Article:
A 53-year-old male developed cervical esophageal stenosis after esophageal bypass surgery using a right colon conduit. The esophageal bypass surgery was performed to treat multiple esophageal strictures resulting from corrosive ingestion three years prior to presentation. Although the patient underwent several endoscopic stricture dilatations after surgery, he continued to suffer from recurrent esophageal stenosis. We planned cervical patch esophagoplasty with a pedicled skin flap of sternocleidomastoid (SCM) muscle. Postoperative recovery was successful, and the patient could eat a solid meal without difficulty and has been well for 18 mo. SCM flap esophagoplasty is an easier and safer method of managing complicated and recurrent cervical esophageal strictures than other operations. PMID:23345956

  4. Reconstruction of chest wall chondrosarcoma with an anterolateral thigh free flap: An illustration of decision-making in chest wall reconstruction

    PubMed Central

    Shahzad, F.; Wong, K.Y.; Maraka, J.; Di Candia, M.; Coonar, A.S.; Malata, C.M.

    2013-01-01

    INTRODUCTION Chondrosarcomas are the most common primary chest wall malignancy. The mainstay of treatment is radical resection, which often requires chest wall reconstruction. This presents numerous challenges and more extensive defects mandate the use of microvascular free flaps. Selecting the most appropriate flap is important to the outcome of the surgery. PRESENTATION OF CASE A 71-year-old male presented with a large chondrocarcoma of the chest wall. The planned resection excluded use of the ipsilateral and contralateral pectoralis major flap because of size and reach limitations. The latissimus dorsi flap was deemed inappropriate on logistical grounds as well as potential vascular compromise. The patient was too thin for reconstruction using an abdominal flap. Therefore, following radical tumour resection, the defect was reconstructed with a methyl methacrylate polypropylene mesh plate for chest wall stability and an anterolateral thigh free flap in a single-stage joint cardiothoracic and plastic surgical procedure. The flap was anastomosed to the contralateral internal mammary vessels as the ipsilateral mammary vessels had been resected. DISCUSSION The outcome was complete resection of the tumour, no significant impact on ventilation and acceptable cosmesis. CONCLUSION This case demonstrates the complex decision making process required in chest wall reconstruction and the versatility of the ALT free flap. The ALT free flap ensured adequate skin cover, subsequent bulk, provided an excellent operative position, produced little loss of donor site function, and provided an acceptable cosmetic result. PMID:23849801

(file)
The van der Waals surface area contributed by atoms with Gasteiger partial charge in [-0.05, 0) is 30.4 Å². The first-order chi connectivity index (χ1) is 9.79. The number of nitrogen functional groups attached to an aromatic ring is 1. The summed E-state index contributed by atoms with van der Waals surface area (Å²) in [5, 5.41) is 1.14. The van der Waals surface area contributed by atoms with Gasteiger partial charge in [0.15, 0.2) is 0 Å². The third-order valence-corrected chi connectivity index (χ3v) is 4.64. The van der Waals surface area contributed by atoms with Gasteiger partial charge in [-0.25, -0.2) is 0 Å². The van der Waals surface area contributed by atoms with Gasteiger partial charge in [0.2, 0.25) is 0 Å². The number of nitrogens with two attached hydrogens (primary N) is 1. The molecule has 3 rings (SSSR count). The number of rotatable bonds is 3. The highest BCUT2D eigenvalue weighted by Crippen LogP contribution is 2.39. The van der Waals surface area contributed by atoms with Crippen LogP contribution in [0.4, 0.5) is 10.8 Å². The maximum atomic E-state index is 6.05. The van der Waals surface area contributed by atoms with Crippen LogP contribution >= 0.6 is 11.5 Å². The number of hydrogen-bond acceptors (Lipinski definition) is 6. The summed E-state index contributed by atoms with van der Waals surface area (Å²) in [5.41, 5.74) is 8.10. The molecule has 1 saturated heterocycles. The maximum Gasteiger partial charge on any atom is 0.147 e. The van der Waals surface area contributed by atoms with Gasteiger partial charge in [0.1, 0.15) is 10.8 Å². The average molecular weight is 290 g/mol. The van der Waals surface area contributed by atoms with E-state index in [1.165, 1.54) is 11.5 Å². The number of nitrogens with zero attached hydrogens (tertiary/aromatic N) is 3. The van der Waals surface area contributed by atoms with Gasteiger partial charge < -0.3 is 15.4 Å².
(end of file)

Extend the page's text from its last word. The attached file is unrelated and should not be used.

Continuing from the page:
5. Performance of flapping foil propulsion

    Microsoft Academic Search

    L. Schouveiler; F. S. Hover; M. S. Triantafyllou

    2005-01-01

    The performance of an aquatic propulsion system inspired from the thunniform swimming mode is experimentally studied. This consists of generating the propulsive force with a foil undergoing a harmonic flapping which is a combination of a heave translation and a pitch rotation. Experiments are performed at a fixed value of the Reynolds number and of the heave amplitude. The effects

  6. Biomimetic flapping wing aerial vehicle

    Microsoft Academic Search

    M. A. A. Fenelon

    2009-01-01

    This paper presents a vertical take-off and hover capable flapping wing aerial vehicle using a biomimetic approach; replicating the hovering patterns of dragonflies and hummingbirds. The prototype uses a spatial mechanism driven by a rotary actuator which generates an angle of attack during each wing stroke. A 98 g, 380 mm span two wing prototype capable of vertical take-off and

  7. [Presentation of a flap web space laterodigital in cleft foot].

    PubMed

    Szwebel, J; Haddad, R; Mitrofanoff, M

    2012-08-01

    Cleft foot deformity is characterized by the absence of one or more median rays of the foot. This rare polymorphous congenital anomaly occurs more frequently in males, with a frequent autosomal dominant type of transmission. The purpose of surgical treatment is to narrow the width of the foot, but also to improve its global aesthetic look. Toe reparation, and more specifically web space reconstruction, provide the main technical challenges. We present an adaptation to the foot of a laterodigital cutaneous flap published by Barsky in 1964 for commissural reconstruction in cleft hand syndroms. The anatomical structure of fingers and toes commisures being different, this flap seems more adapted to the surgery of the foot. We gathered seven patients' files treated for ectrodactyly of the foot with this technique by the same surgeon from 2005 to 2008. No particular postoperative complications were noted, and the patients all expressed their satisfaction regarding the improvement of the appearance of their foot. We recommend to add the use of this flap in the "tool box" of the surgeon in charge of the management of foot deformities. PMID:20947236